When calculating the amount and length of alimony, California judges work under California Family Code Section 4320. Under this law, they must take into consideration important factors like the length of marriage or partnership, what’s needed by both sides to maintain a certain standard of living, ability to pay, childcare arrangements, assets and debts, the role of one partner in supporting the other’s career, age and health of both parties, whether there was domestic violence, and more.
For example, a spouse who raises a couple’s four children to adulthood, who supports her spouse’s career, and actively contributes to their family company’s success over 30 years will be treated very differently to a spouse who wants a divorce three months after a whirlwind romance.
California has a range of guidelines on child support, but if the parents cannot agree, it’s up to a judge to decide. Decisions on child support are based on several statutes, including California Family Code Section 4053.
Judges must consider factors like each parent’s income and tax status, the number of children and their ages, the time they spend with each parent, children from other relationships, health insurance costs, educational needs, and more. Payments traditionally end when a child reaches 18. However, that period can be extended up to a year in certain circumstances. As already mentioned, child support payments must be spent on caring for a child’s needs.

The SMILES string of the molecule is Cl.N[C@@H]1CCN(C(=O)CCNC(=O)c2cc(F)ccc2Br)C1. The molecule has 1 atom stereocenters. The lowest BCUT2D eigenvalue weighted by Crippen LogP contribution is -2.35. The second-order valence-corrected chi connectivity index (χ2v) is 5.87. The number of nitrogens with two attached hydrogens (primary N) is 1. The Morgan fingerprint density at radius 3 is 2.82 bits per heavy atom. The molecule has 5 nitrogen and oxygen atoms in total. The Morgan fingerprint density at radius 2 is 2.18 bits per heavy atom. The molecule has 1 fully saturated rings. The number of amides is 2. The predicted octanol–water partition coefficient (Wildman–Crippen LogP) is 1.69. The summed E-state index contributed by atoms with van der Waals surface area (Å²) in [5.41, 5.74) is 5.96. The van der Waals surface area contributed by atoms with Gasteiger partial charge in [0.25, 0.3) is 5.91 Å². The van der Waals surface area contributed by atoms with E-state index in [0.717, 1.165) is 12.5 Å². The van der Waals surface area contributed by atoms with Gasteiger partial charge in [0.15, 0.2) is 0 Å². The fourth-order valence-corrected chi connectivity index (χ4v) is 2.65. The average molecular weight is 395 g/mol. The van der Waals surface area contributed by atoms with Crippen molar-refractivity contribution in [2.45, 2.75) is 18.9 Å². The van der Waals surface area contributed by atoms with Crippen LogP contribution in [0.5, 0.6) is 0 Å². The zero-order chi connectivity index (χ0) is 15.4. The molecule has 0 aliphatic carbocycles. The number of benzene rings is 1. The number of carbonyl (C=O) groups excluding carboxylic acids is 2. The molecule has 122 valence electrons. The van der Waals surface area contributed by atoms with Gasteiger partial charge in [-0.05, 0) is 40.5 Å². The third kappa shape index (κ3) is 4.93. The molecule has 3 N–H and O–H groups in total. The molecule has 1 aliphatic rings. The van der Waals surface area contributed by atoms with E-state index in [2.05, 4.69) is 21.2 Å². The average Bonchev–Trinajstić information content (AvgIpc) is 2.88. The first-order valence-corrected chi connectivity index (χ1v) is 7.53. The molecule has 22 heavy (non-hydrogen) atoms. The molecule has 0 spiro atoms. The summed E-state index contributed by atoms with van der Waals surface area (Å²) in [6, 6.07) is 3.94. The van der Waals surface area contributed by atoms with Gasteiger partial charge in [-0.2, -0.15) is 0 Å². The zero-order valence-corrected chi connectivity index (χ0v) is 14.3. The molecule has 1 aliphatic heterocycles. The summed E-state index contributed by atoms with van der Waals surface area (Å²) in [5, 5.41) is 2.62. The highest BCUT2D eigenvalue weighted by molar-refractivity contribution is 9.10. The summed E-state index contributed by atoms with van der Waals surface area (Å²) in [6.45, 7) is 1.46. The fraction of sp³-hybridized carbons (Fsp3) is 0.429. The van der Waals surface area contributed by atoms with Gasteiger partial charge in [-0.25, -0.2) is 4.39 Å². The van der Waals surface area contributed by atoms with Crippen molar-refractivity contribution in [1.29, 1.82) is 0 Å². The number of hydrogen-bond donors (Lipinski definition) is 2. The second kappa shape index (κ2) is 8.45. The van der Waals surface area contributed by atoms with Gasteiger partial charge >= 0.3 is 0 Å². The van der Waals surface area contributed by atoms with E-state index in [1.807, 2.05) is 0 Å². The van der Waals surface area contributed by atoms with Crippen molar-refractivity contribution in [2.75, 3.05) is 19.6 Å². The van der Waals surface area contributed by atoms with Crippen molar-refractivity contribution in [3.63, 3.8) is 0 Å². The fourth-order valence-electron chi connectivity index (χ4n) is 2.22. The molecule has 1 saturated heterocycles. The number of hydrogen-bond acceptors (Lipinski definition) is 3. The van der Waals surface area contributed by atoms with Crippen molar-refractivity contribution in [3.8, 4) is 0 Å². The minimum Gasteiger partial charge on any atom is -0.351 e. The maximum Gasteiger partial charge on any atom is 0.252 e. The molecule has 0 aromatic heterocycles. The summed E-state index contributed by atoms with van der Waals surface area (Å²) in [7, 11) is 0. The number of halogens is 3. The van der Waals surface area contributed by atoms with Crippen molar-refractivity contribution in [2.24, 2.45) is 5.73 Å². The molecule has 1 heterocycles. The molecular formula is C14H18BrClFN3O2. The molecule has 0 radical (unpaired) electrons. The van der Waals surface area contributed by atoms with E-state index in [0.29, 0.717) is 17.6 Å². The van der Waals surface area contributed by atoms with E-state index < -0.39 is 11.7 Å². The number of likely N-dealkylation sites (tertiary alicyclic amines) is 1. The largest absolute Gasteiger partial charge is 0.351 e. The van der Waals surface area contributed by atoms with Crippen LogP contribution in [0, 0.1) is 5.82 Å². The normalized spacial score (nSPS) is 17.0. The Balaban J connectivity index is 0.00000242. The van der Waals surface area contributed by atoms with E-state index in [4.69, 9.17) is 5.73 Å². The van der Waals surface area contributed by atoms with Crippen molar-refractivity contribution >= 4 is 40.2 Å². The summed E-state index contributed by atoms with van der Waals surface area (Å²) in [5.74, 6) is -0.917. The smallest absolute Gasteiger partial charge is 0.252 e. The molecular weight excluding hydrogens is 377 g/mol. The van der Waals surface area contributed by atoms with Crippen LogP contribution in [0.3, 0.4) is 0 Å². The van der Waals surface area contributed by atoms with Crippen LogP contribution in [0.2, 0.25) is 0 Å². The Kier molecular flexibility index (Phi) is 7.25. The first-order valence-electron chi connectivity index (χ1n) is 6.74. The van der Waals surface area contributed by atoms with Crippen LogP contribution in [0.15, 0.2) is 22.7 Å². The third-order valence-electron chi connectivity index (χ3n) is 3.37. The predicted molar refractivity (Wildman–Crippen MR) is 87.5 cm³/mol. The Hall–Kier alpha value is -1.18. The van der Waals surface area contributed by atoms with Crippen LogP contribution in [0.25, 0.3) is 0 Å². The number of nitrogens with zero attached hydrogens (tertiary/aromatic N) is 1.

Spousal support orders issued before December 31, 2018, are both taxable (receiving partner) and deductible (paying partner). After that date, under revised federal laws, spousal support is nontaxable for recipients and no longer deductible by the payer. California still treats alimony as taxable income for the recipient and as deductible for the payer at a state level.
Child support payments benefit the child and not the person who receives it, so for that reason, such payments are not taxable. The parent making the payment isn’t entitled to claim it as a deductible expense.
Negotiating your way through a separation is a minefield given the many complex variables, conditions, regulations, laws, and unknowns. Typically, it’s a highly exhausting and traumatic time, with emotions running high on both sides.
That’s why it’s so essential to employ a professional attorney - not just to help you reach the best possible settlement but also to ensure you don’t say or do anything that could prejudice your case. Being guided and advised by an experienced family lawyer is advantageous in any divorce or separation case if you want to reach a fair and reasonable legal outcome.
While the difference between alimony (spouse/partner) and child support is easy to explain, the actual process of coming to a mutual agreement on these payments is a far more complicated and time-consuming affair. To ensure the fairest, swiftest, and most secure arrangement, most people recognize that they need an experienced family lawyer’s expert services.